Risk and Return Analysis

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1.1 INTRODUCTION
Every investment is characterised by return and risk. The concept of risk is intuitively understood by investors. In general, it refers to the possibility of incurring a loss in a financial transaction. But risk involves much more than that. The word ‘risk’ has a definite financial meaning. The possibility of variation of the actual return from the expected return is termed risk. Corporate securities and government securities constitute important investment avenues for investors. These are traded in the securities market. The securities market is one of the most important sectors in the financial system of our country. And also contributes much for the economic development. So securities market act as a glittering avenue for potential investors. Investment in securities market also involves risk. The elements of risk may be broadly classified into two groups. The first group comprises factors that are external to a company and affect a large number of securities simultaneously. These are mostly uncontrollable in nature. The second group includes those factors which are internal to companies and affect only those particular companies. These are controllable to a great extent. The risk produced by the first group of factors is known as systematic risk, and that produced by second group is known as unsystematic risk. The systematic risk of a security can be measured by relating that security’s variability with the variability in the stock market index. A higher variability would indicate higher systematic risk and vice versa. The systematic risk of a security is measured by a statistical measure called Beta. But dealing with the beta, there is a problem of reliability. That is, to what extent the calculated value of beta is reliable.

This study deals with the beta estimation practice followed by Indian stock markets, with special reference to Bombay Stock Exchange. Study also looks in to the reliability of beta, of selected 30 companies from BSE. And test whether there is any reliability biasness.

1.2 CAPITAL MARKET - AN OVERVIEW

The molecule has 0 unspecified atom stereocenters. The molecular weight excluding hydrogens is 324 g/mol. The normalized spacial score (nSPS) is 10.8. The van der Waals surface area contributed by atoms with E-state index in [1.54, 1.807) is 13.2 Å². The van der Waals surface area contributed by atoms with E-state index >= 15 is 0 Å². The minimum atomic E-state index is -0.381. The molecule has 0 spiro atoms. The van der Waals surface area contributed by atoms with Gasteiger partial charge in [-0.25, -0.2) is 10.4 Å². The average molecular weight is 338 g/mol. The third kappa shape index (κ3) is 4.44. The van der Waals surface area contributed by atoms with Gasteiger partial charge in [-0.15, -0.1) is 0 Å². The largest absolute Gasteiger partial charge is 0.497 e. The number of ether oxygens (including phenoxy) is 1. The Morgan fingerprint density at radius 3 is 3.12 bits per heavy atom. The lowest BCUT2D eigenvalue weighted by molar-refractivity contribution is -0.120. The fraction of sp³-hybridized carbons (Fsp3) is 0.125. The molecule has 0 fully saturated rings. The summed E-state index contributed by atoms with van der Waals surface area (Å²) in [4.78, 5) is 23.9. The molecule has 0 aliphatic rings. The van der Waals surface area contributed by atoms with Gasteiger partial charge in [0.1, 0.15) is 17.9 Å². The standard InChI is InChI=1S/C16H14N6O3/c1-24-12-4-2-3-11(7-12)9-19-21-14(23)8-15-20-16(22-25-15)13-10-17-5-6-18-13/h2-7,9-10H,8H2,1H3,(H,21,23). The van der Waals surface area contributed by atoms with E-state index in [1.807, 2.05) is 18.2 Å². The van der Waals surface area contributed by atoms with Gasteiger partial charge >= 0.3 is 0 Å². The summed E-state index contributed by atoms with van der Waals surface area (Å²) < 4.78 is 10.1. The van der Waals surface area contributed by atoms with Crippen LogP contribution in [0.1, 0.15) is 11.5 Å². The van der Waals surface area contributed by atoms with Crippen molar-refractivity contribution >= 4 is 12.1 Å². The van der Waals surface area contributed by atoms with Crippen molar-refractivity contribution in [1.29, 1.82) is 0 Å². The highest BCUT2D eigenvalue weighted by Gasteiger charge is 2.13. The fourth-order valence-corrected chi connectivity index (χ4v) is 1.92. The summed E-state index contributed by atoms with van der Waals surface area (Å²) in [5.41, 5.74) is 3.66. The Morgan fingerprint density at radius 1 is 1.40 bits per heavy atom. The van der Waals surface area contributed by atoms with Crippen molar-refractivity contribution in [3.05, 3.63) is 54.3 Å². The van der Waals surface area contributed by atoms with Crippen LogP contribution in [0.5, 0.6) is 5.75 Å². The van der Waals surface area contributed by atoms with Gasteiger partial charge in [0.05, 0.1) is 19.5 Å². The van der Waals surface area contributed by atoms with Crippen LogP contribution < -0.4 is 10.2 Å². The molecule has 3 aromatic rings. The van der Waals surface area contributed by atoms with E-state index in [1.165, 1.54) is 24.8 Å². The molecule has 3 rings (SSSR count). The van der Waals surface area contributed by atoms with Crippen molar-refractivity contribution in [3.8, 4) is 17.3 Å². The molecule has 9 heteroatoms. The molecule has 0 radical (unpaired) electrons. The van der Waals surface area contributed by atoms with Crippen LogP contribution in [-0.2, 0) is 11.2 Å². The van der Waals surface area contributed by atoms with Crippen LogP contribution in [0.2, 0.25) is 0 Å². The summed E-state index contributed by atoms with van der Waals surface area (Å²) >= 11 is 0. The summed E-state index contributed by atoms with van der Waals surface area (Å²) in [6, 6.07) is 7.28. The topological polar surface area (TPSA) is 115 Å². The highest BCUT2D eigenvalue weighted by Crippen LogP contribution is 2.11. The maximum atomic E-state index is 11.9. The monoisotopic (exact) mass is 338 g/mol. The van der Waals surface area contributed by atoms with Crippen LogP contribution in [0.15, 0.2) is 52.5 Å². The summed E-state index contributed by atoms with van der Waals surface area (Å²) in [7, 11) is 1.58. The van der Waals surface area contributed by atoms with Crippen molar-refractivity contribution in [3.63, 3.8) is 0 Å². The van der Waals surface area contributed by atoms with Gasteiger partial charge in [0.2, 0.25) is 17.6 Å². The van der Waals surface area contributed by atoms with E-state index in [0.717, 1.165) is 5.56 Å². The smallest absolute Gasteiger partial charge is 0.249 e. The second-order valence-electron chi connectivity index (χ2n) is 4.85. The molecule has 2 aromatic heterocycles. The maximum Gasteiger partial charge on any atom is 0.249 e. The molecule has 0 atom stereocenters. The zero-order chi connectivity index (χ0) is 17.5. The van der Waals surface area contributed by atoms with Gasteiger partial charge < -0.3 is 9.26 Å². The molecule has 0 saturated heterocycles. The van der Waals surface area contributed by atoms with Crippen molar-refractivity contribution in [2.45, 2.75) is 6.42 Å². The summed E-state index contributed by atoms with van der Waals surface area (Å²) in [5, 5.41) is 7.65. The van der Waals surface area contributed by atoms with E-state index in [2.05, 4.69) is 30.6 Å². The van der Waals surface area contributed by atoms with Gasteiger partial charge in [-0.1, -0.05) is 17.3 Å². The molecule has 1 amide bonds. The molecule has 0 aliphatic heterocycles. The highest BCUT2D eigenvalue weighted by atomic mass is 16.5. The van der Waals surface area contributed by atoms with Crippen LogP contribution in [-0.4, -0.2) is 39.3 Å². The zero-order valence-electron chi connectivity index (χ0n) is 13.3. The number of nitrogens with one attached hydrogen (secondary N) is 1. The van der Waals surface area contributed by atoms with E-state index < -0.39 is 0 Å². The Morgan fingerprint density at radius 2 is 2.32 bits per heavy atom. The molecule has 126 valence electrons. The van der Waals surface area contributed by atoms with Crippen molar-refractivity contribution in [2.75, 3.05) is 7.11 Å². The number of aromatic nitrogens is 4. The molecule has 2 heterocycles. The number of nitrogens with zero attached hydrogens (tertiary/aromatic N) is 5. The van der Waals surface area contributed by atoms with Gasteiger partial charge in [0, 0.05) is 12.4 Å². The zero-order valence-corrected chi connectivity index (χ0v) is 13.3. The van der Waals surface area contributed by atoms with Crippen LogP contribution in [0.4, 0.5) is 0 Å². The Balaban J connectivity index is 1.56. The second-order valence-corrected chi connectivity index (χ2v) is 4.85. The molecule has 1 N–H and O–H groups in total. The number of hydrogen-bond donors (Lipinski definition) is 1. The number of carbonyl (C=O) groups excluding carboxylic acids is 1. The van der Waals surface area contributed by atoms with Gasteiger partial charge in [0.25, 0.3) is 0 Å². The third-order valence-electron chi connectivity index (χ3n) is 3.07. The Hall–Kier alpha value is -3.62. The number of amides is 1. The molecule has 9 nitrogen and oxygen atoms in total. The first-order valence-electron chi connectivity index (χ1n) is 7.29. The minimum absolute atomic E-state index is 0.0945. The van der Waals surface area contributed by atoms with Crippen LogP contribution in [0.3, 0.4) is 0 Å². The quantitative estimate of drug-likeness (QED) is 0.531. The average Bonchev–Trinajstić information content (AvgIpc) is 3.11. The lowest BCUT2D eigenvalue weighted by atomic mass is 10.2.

The securities market is one of the most vibrant sectors in the financial system of our country, making an important contribution to economic development. India had a long and indigenous tradition of savings and entrepreneurship. Even when India was under foreign rule we were always quick to adopt and develop the most modern ways to channel savings into profitable business venture. No wonder, we set up the first stock exchange in Asia. Financial Markets, across the globe, are undergoing profound, exceptional and fast-paced changes. Technology has revolutionalised the processes and the security markets have been operating. The Indian securities market is in transition. There have been revolutionary changes over a period of time. In fact, on almost all the operational and systematic risk management parameters, settlement system, disclosures, accounting standards, the Indian securities market is fit enough to compete with the global standards. Indeed, on a few paradigms, it is ahead of the global benchmarks. The origin of the Indian securities market may be traced back to 1875, when 22 enterprising brokers under a Banyan tree established the Bombay Stock Exchange (BSE). Over the last 125 years, the Indian securities market has evolved continuously to become one of the most dynamic, modern and efficient securities markets in Asia. Today, Indian markets conform to international standards both in terms of structure and in terms of operating efficiency. Today India has two national exchanges, the Bombay Stock Exchange (BSE) and the National Stock Exchange (NSE). Each has fully electronic trading platforms with around 9400 participating broking outfits. Foreign brokers account for 29 of these. There are some 9600 companies listed...
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